There was a light breeze as the family talked about all they had lost, without much bitterness. They had accepted their fate calmly, not in a fatalistic way but in a realistic, brave manner that realizes natural disasters are beyond our control. They blamed the government for its lack of empathy and help (they had received some money, but around 1/3rd of what was promised and the house the government was helping them build was behind schedule) but they were not angry.

Mai Sakina had three daughters and three sons. Two of the daughters were there with us, both married, while the third lived in the city of Gilgit. Her injured son had gone to Gilgit as well, in hope for better treatment. She had 15 grandchildren, several of them sat or ran around us. One of the chubbiest, cutest baby was plopped against two cushions near me, her green-grey eyes twinkling as one or the other aunt poked her tummy or kissed her head. The two grandchildren who had been buried between the debris of their school were nine and eight years old.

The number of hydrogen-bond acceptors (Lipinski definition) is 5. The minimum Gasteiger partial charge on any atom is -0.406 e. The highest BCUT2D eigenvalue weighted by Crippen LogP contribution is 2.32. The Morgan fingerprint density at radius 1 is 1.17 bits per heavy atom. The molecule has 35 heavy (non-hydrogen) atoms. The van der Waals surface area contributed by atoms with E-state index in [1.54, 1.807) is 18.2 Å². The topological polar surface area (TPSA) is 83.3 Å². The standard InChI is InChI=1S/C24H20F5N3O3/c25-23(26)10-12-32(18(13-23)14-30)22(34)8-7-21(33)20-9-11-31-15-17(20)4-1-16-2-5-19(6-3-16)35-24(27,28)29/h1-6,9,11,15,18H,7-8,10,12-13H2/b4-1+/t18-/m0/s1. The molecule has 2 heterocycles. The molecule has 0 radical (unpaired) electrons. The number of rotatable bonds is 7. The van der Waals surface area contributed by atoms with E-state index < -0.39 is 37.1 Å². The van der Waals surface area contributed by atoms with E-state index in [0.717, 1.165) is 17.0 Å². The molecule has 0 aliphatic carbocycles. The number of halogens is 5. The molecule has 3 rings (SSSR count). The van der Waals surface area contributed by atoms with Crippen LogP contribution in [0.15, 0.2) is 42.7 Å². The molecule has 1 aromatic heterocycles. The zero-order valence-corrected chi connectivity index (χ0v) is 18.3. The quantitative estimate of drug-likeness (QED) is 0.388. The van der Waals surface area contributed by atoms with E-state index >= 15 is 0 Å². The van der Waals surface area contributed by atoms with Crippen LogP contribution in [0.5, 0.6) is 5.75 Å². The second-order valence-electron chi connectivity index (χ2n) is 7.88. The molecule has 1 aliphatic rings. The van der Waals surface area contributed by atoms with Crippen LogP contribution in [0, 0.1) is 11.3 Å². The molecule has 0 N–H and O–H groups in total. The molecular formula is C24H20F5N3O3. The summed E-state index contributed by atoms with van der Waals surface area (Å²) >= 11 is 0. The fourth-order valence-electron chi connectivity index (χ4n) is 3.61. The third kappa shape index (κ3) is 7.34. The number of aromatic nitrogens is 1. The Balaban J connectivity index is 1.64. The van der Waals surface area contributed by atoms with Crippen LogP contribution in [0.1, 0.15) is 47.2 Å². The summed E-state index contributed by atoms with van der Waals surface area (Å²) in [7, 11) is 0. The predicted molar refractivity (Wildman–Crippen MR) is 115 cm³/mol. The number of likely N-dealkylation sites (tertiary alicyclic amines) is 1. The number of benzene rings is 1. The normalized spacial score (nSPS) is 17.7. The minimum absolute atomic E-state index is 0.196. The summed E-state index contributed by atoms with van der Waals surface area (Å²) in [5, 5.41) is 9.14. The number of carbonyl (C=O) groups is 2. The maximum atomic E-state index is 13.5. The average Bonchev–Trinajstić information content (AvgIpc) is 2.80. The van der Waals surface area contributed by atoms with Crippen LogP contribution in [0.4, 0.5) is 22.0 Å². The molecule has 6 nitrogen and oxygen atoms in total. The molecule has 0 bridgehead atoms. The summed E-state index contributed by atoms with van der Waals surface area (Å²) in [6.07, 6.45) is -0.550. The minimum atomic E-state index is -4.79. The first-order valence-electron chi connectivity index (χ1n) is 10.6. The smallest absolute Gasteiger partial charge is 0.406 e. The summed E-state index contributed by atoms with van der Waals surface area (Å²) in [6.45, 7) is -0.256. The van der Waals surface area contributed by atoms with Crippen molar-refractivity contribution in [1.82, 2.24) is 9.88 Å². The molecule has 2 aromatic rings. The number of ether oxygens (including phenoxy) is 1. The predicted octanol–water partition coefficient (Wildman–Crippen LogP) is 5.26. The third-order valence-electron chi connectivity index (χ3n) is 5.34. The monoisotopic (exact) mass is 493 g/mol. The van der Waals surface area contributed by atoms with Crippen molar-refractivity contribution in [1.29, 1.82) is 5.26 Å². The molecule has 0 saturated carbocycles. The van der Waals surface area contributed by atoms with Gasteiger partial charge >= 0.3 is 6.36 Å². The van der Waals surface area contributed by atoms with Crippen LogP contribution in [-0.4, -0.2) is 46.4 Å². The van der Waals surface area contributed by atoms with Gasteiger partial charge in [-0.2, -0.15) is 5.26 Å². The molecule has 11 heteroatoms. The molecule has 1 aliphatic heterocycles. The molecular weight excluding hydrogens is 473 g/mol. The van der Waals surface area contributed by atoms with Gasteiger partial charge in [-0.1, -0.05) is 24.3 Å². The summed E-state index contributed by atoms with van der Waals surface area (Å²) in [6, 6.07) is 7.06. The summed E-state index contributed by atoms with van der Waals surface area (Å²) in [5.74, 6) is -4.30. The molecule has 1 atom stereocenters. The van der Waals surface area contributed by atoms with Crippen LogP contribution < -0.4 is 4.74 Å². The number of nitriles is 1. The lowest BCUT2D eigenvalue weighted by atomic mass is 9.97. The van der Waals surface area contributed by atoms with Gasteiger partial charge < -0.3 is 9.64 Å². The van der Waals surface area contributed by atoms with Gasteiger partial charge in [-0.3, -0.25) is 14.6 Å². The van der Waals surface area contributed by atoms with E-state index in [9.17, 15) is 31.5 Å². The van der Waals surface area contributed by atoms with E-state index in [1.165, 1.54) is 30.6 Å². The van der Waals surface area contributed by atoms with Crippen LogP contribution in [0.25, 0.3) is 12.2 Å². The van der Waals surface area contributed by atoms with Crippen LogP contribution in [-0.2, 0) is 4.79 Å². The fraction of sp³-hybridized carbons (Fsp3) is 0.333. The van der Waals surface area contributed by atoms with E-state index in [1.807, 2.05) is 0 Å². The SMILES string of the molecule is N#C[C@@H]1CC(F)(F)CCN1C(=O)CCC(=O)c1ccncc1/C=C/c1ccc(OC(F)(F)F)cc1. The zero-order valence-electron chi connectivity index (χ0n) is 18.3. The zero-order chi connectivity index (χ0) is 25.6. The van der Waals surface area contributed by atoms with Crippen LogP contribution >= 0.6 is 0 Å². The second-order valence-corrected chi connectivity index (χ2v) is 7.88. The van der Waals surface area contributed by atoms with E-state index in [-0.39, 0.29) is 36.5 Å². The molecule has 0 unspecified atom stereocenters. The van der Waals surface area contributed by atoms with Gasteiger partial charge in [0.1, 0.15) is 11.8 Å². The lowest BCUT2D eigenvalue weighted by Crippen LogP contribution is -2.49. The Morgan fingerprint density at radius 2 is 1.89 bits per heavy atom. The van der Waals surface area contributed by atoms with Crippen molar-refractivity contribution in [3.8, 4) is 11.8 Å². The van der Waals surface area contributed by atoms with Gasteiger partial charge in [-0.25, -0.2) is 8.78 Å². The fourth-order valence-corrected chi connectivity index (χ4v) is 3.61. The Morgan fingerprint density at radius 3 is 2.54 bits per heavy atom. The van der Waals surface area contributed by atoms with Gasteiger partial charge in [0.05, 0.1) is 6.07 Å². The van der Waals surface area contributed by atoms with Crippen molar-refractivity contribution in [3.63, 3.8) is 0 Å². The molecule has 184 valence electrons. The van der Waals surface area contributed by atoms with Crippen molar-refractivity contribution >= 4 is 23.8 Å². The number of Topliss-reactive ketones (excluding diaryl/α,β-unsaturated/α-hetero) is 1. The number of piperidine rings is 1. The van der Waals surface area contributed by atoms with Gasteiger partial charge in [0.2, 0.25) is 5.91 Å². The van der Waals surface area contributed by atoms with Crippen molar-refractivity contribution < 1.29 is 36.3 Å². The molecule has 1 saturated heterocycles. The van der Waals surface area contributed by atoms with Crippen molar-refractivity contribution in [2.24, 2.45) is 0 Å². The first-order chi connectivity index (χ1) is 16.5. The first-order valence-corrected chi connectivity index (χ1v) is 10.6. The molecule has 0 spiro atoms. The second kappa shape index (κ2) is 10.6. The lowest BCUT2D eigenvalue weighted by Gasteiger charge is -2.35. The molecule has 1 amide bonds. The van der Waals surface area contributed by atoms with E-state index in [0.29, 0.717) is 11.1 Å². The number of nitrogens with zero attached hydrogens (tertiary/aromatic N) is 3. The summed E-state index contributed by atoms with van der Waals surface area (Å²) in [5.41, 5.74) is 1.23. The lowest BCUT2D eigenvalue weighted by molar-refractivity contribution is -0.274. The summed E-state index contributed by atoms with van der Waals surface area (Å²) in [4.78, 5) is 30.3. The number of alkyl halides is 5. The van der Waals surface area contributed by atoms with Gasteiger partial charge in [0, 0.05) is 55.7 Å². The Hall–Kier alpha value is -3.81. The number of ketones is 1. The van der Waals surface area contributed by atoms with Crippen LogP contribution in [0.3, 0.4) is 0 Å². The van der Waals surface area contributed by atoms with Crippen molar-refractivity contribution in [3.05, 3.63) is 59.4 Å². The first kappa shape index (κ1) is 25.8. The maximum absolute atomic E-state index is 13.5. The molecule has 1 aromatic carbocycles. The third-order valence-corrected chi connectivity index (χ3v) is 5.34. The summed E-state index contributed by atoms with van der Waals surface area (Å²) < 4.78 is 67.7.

“There is no pain greater than that of seeing your children die,” Mai Sakina told me.

I spent almost two hours with the family, finding out about the lack of economic opportunities and the abundance of hospitality, resilience and love that existed on that mountain. I was offered water and then one of the younger boys was told to run and fetch plain cake from a neighbor.
“I’m sorry we don’t have too much to offer,” Mai Sakina had apologized when the cake was served on a small plate.

When I had to leave, a few children accompanied me so that I would not get lost. As I walked down the dirt path I turned and waved – a complete survey in my bag and a heart replete with gratitude.

If I could choose one reason to stay in Pakistan and work to make the country a better place, it would be Mai Sakina and millions of others like her who teach us how to be resilient, strong and thankful.